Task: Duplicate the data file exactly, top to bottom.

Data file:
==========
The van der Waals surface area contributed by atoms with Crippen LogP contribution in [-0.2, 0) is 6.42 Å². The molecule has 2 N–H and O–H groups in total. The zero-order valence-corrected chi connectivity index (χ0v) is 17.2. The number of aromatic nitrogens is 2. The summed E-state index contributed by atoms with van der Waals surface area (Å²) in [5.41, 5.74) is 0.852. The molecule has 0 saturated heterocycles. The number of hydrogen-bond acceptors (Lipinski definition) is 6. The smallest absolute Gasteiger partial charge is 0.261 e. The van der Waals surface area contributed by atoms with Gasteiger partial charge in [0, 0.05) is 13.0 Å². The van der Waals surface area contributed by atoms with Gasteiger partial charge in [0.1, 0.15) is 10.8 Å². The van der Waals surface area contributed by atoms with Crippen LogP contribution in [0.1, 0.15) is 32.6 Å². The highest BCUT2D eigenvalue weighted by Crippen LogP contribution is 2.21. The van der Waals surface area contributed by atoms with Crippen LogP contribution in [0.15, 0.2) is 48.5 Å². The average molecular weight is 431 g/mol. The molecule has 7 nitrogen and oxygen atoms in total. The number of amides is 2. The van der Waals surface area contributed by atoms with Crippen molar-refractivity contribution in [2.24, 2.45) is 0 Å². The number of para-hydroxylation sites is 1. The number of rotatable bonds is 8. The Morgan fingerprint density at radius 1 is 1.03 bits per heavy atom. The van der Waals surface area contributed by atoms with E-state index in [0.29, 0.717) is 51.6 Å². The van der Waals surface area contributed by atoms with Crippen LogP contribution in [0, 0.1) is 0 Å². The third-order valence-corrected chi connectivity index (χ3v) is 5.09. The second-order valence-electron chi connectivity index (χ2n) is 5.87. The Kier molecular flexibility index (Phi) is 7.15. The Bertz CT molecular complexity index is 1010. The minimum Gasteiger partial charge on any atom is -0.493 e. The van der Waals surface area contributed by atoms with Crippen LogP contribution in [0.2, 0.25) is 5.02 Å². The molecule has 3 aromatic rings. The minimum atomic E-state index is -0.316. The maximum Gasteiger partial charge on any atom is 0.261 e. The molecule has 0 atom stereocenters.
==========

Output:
The van der Waals surface area contributed by atoms with Crippen LogP contribution in [-0.2, 0) is 6.42 Å². The molecule has 2 N–H and O–H groups in total. The zero-order valence-corrected chi connectivity index (χ0v) is 17.2. The number of aromatic nitrogens is 2. The summed E-state index contributed by atoms with van der Waals surface area (Å²) in [5.41, 5.74) is 0.852. The molecule has 0 saturated heterocycles. The number of hydrogen-bond acceptors (Lipinski definition) is 6. The smallest absolute Gasteiger partial charge is 0.261 e. The van der Waals surface area contributed by atoms with Gasteiger partial charge in [0, 0.05) is 13.0 Å². The van der Waals surface area contributed by atoms with Gasteiger partial charge in [0.1, 0.15) is 10.8 Å². The van der Waals surface area contributed by atoms with Crippen LogP contribution in [0.1, 0.15) is 32.6 Å². The highest BCUT2D eigenvalue weighted by Crippen LogP contribution is 2.21. The van der Waals surface area contributed by atoms with Crippen LogP contribution in [0.15, 0.2) is 48.5 Å². The average molecular weight is 431 g/mol. The molecule has 7 nitrogen and oxygen atoms in total. The number of amides is 2. The van der Waals surface area contributed by atoms with Crippen molar-refractivity contribution in [2.24, 2.45) is 0 Å². The number of para-hydroxylation sites is 1. The number of rotatable bonds is 8. The Morgan fingerprint density at radius 1 is 1.03 bits per heavy atom. The van der Waals surface area contributed by atoms with E-state index in [0.29, 0.717) is 51.6 Å². The van der Waals surface area contributed by atoms with Crippen LogP contribution in [0, 0.1) is 0 Å². The third-order valence-corrected chi connectivity index (χ3v) is 5.09. The second-order valence-electron chi connectivity index (χ2n) is 5.87. The Kier molecular flexibility index (Phi) is 7.15. The Bertz CT molecular complexity index is 1010. The minimum Gasteiger partial charge on any atom is -0.493 e. The van der Waals surface area contributed by atoms with Crippen LogP contribution in [0.2, 0.25) is 5.02 Å². The molecule has 3 aromatic rings. The minimum atomic E-state index is -0.316. The maximum Gasteiger partial charge on any atom is 0.261 e. The molecule has 0 atom stereocenters.